Zillow’s mortgage entry shows why fintechs must be regulated: NAFCU

Mortgage

Fintechs must be held to the same standards as regulated financial institutions, a letter from the National Association of Federally-Insured Credit Unions stated that used Zillow’s acquisition of a mortgage lender as the example.

“This emergence of fintech in the financial services marketplace presents new opportunities,” the NAFCU letter addressed to Rep. Maxine Waters, D-Calif., the chairwoman of the House Financial Services Committee, and Rep. Patrick McHenry, R-N.C., its ranking member, stated.

“However, it can also present new threats and challenges as entities emerge in an environment that can be unregulated or underregulated. As such, NAFCU believes that Congress and regulators must ensure that when fintechs compete with regulated financial institutions, they must do so on a level playing field where smart regulations and consumer protections apply to all actors in that space.”

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The letter specifically referenced Zillow’s acquisition of Mortgage Lenders of America, which was completed in November. Unregulated fintech companies can exploit supervisory gaps to obtain a competitive advantage, the letter said, although it added credit unions do not view those companies in adversarial terms.

“We urge the committee to keep a watchful eye on developments such as this, where fintechs could end up competing under different regulations and fewer consumer protections than regulated depository institutions,” according to the letter, which was signed by Brad Thaler, NAFCU’s vice president of legislative affairs.

While nonbank lenders are subject to rulemaking and enforcement by the Consumer Financial Protection Bureau, that is not the in the same way that banks or credit unions are supervised, Thaler added.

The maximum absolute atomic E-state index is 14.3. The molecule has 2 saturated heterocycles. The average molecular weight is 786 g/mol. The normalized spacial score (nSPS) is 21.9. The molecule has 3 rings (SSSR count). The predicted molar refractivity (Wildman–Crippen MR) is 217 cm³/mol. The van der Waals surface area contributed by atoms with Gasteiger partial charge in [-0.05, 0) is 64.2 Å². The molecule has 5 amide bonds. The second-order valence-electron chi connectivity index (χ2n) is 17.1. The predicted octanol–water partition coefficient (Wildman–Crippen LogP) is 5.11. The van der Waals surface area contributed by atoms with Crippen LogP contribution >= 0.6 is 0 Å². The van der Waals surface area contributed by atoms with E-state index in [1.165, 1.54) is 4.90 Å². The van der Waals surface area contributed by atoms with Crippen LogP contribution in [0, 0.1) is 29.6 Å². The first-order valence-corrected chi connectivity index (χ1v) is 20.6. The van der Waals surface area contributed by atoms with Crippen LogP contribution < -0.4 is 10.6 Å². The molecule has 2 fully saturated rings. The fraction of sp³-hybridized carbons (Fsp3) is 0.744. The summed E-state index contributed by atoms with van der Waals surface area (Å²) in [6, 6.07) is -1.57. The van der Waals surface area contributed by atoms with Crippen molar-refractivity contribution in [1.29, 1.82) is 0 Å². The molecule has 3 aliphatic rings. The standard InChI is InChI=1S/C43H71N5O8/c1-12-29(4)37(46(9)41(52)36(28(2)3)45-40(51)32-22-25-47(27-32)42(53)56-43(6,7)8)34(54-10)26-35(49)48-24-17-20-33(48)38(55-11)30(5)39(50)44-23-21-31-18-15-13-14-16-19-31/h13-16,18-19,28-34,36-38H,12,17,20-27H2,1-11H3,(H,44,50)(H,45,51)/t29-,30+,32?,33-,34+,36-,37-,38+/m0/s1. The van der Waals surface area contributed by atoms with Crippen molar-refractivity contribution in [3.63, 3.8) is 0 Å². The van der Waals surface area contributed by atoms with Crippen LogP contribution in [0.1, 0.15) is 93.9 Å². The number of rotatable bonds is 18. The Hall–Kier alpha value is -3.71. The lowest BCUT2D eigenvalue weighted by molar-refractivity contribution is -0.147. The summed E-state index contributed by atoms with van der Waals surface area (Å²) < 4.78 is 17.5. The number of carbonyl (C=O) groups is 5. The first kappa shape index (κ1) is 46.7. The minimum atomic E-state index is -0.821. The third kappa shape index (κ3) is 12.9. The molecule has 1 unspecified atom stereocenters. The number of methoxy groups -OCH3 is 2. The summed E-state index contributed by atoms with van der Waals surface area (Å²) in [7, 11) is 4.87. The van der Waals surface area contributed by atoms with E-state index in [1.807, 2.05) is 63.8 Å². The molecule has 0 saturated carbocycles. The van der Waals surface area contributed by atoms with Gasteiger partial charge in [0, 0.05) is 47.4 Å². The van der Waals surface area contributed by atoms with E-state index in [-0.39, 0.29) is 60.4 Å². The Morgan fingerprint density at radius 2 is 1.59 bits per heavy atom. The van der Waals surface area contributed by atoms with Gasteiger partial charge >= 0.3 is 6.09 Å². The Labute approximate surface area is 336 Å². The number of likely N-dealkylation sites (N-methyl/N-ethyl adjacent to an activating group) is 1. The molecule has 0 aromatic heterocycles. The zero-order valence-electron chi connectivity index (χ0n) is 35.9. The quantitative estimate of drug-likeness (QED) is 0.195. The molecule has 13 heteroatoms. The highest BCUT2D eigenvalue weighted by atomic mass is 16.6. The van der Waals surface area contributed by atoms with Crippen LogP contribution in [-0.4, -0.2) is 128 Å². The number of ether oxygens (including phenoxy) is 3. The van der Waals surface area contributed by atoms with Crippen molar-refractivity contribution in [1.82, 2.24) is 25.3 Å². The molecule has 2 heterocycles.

The Office of the Comptroller of the Currency created a fintech charter, but state banking regulators contend it does not have the authority to do so.

There are also data security concerns with fintechs, the NAFCU letter declared.

“For example, a fintech company that permits consumers to consolidate control over multiple accounts on a single platform elevates the risk of fraud and may not be subject to cybersecurity examination in the same way that credit unions are under the Gramm-Leach-Bliley Act,” the letter said. “This is one reason why NAFCU strongly believes that Congress must establish a strong national data security standard akin to the GLBA’s requirements for financial institutions that applies to all entities that handle consumer financial data. We hope that this issue will be on the committee’s agenda this year as well.”

Prior to the MLOA purchase, Zillow was licensed as a mortgage broker — although it did not originate any loans — in 40 states and the District of Columbia, because of its Connect, Custom Quotes and lender co-marketing products.

The primary reason it gave for acquiring MLOA was to finance purchases for properties sold from its Zillow Offers unit.

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